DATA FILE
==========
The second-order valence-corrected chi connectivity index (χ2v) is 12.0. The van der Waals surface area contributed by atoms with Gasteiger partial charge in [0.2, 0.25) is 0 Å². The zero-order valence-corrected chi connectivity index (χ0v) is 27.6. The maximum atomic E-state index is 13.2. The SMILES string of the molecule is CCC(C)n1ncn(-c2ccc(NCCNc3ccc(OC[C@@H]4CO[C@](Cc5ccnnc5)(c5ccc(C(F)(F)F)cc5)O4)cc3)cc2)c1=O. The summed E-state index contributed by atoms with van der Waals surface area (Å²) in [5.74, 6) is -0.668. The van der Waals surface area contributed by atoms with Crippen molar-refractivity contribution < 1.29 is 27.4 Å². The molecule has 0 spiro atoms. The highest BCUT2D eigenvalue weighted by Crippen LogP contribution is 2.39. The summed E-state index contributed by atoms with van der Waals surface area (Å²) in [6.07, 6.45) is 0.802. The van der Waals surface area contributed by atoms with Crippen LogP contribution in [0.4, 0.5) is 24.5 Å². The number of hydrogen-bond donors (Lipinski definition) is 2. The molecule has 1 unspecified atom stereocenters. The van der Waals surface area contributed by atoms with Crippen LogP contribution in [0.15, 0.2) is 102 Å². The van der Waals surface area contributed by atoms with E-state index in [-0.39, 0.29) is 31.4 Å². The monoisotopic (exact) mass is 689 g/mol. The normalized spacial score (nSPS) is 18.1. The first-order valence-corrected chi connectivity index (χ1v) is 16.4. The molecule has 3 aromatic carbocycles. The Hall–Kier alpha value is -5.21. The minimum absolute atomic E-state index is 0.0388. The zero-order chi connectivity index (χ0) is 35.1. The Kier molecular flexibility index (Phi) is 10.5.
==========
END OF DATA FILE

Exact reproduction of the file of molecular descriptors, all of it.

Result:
The second-order valence-corrected chi connectivity index (χ2v) is 12.0. The van der Waals surface area contributed by atoms with Gasteiger partial charge in [0.2, 0.25) is 0 Å². The zero-order valence-corrected chi connectivity index (χ0v) is 27.6. The maximum atomic E-state index is 13.2. The SMILES string of the molecule is CCC(C)n1ncn(-c2ccc(NCCNc3ccc(OC[C@@H]4CO[C@](Cc5ccnnc5)(c5ccc(C(F)(F)F)cc5)O4)cc3)cc2)c1=O. The summed E-state index contributed by atoms with van der Waals surface area (Å²) in [5.74, 6) is -0.668. The van der Waals surface area contributed by atoms with Crippen molar-refractivity contribution < 1.29 is 27.4 Å². The molecule has 0 spiro atoms. The highest BCUT2D eigenvalue weighted by Crippen LogP contribution is 2.39. The summed E-state index contributed by atoms with van der Waals surface area (Å²) in [6.07, 6.45) is 0.802. The van der Waals surface area contributed by atoms with Crippen LogP contribution in [0.4, 0.5) is 24.5 Å². The number of hydrogen-bond donors (Lipinski definition) is 2. The molecule has 1 unspecified atom stereocenters. The van der Waals surface area contributed by atoms with Crippen LogP contribution in [0.15, 0.2) is 102 Å². The van der Waals surface area contributed by atoms with E-state index in [-0.39, 0.29) is 31.4 Å². The monoisotopic (exact) mass is 689 g/mol. The normalized spacial score (nSPS) is 18.1. The first-order valence-corrected chi connectivity index (χ1v) is 16.4. The molecule has 3 aromatic carbocycles. The Hall–Kier alpha value is -5.21. The minimum absolute atomic E-state index is 0.0388. The zero-order chi connectivity index (χ0) is 35.1. The Kier molecular flexibility index (Phi) is 10.5.